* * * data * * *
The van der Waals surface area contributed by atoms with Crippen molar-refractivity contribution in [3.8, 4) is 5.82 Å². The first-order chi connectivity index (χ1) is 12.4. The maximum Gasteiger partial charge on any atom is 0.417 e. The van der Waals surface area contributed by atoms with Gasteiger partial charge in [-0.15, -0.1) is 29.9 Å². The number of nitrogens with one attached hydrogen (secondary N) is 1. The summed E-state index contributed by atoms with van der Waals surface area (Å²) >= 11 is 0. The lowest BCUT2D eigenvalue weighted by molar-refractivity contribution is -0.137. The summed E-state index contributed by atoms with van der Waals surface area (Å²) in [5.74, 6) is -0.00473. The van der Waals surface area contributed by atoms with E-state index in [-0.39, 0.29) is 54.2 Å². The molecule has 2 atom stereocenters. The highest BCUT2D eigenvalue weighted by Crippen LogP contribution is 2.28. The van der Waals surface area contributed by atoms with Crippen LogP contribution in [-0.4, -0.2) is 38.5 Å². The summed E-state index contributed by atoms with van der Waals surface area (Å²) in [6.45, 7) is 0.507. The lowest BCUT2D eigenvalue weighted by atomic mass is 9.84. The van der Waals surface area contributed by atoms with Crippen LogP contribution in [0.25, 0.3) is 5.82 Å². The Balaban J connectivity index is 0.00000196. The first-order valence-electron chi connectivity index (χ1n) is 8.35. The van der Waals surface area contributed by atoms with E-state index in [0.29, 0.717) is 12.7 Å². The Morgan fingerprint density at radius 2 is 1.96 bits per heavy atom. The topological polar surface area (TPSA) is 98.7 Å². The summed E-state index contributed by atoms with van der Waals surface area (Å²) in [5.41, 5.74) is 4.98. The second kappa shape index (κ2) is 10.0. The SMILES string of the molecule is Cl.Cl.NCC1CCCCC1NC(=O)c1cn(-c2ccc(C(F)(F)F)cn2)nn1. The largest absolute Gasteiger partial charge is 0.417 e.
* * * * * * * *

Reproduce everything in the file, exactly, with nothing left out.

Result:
The van der Waals surface area contributed by atoms with Crippen molar-refractivity contribution in [3.8, 4) is 5.82 Å². The first-order chi connectivity index (χ1) is 12.4. The maximum Gasteiger partial charge on any atom is 0.417 e. The van der Waals surface area contributed by atoms with Gasteiger partial charge in [-0.15, -0.1) is 29.9 Å². The number of nitrogens with one attached hydrogen (secondary N) is 1. The summed E-state index contributed by atoms with van der Waals surface area (Å²) >= 11 is 0. The lowest BCUT2D eigenvalue weighted by molar-refractivity contribution is -0.137. The summed E-state index contributed by atoms with van der Waals surface area (Å²) in [5.74, 6) is -0.00473. The van der Waals surface area contributed by atoms with E-state index in [-0.39, 0.29) is 54.2 Å². The molecule has 2 atom stereocenters. The highest BCUT2D eigenvalue weighted by Crippen LogP contribution is 2.28. The van der Waals surface area contributed by atoms with Crippen LogP contribution in [-0.4, -0.2) is 38.5 Å². The summed E-state index contributed by atoms with van der Waals surface area (Å²) in [6.45, 7) is 0.507. The lowest BCUT2D eigenvalue weighted by atomic mass is 9.84. The van der Waals surface area contributed by atoms with Crippen LogP contribution in [0.25, 0.3) is 5.82 Å². The Balaban J connectivity index is 0.00000196. The first-order valence-electron chi connectivity index (χ1n) is 8.35. The van der Waals surface area contributed by atoms with E-state index in [0.29, 0.717) is 12.7 Å². The Morgan fingerprint density at radius 2 is 1.96 bits per heavy atom. The topological polar surface area (TPSA) is 98.7 Å². The summed E-state index contributed by atoms with van der Waals surface area (Å²) in [5.41, 5.74) is 4.98. The second kappa shape index (κ2) is 10.0. The SMILES string of the molecule is Cl.Cl.NCC1CCCCC1NC(=O)c1cn(-c2ccc(C(F)(F)F)cn2)nn1. The largest absolute Gasteiger partial charge is 0.417 e.